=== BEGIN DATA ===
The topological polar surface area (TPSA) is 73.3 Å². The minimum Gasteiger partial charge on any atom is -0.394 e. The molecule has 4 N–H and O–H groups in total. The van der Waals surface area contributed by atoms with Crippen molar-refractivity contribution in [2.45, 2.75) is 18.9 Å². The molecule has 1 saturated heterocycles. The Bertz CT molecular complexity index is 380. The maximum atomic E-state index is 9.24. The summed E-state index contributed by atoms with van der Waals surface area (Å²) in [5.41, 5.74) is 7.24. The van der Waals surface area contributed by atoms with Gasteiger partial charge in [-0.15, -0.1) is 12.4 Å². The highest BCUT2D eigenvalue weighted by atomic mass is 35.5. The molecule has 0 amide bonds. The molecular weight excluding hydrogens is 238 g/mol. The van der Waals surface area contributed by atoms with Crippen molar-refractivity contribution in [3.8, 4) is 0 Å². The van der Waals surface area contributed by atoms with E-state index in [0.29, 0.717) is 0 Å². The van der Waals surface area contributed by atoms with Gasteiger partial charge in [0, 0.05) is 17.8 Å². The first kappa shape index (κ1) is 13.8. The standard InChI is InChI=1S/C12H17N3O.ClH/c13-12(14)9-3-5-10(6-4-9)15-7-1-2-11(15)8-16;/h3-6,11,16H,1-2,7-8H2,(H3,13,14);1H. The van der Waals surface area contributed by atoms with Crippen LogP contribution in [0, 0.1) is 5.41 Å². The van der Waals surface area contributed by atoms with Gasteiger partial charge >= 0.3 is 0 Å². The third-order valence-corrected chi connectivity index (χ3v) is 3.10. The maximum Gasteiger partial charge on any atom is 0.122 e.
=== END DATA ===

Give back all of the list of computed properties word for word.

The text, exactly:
The topological polar surface area (TPSA) is 73.3 Å². The minimum Gasteiger partial charge on any atom is -0.394 e. The molecule has 4 N–H and O–H groups in total. The van der Waals surface area contributed by atoms with Crippen molar-refractivity contribution in [2.45, 2.75) is 18.9 Å². The molecule has 1 saturated heterocycles. The Bertz CT molecular complexity index is 380. The maximum atomic E-state index is 9.24. The summed E-state index contributed by atoms with van der Waals surface area (Å²) in [5.41, 5.74) is 7.24. The van der Waals surface area contributed by atoms with Gasteiger partial charge in [-0.15, -0.1) is 12.4 Å². The highest BCUT2D eigenvalue weighted by atomic mass is 35.5. The molecule has 0 amide bonds. The molecular weight excluding hydrogens is 238 g/mol. The van der Waals surface area contributed by atoms with Crippen molar-refractivity contribution in [3.8, 4) is 0 Å². The van der Waals surface area contributed by atoms with E-state index in [0.29, 0.717) is 0 Å². The van der Waals surface area contributed by atoms with Gasteiger partial charge in [0, 0.05) is 17.8 Å². The first kappa shape index (κ1) is 13.8. The standard InChI is InChI=1S/C12H17N3O.ClH/c13-12(14)9-3-5-10(6-4-9)15-7-1-2-11(15)8-16;/h3-6,11,16H,1-2,7-8H2,(H3,13,14);1H. The van der Waals surface area contributed by atoms with Crippen LogP contribution in [0, 0.1) is 5.41 Å². The van der Waals surface area contributed by atoms with Gasteiger partial charge >= 0.3 is 0 Å². The third-order valence-corrected chi connectivity index (χ3v) is 3.10. The maximum Gasteiger partial charge on any atom is 0.122 e.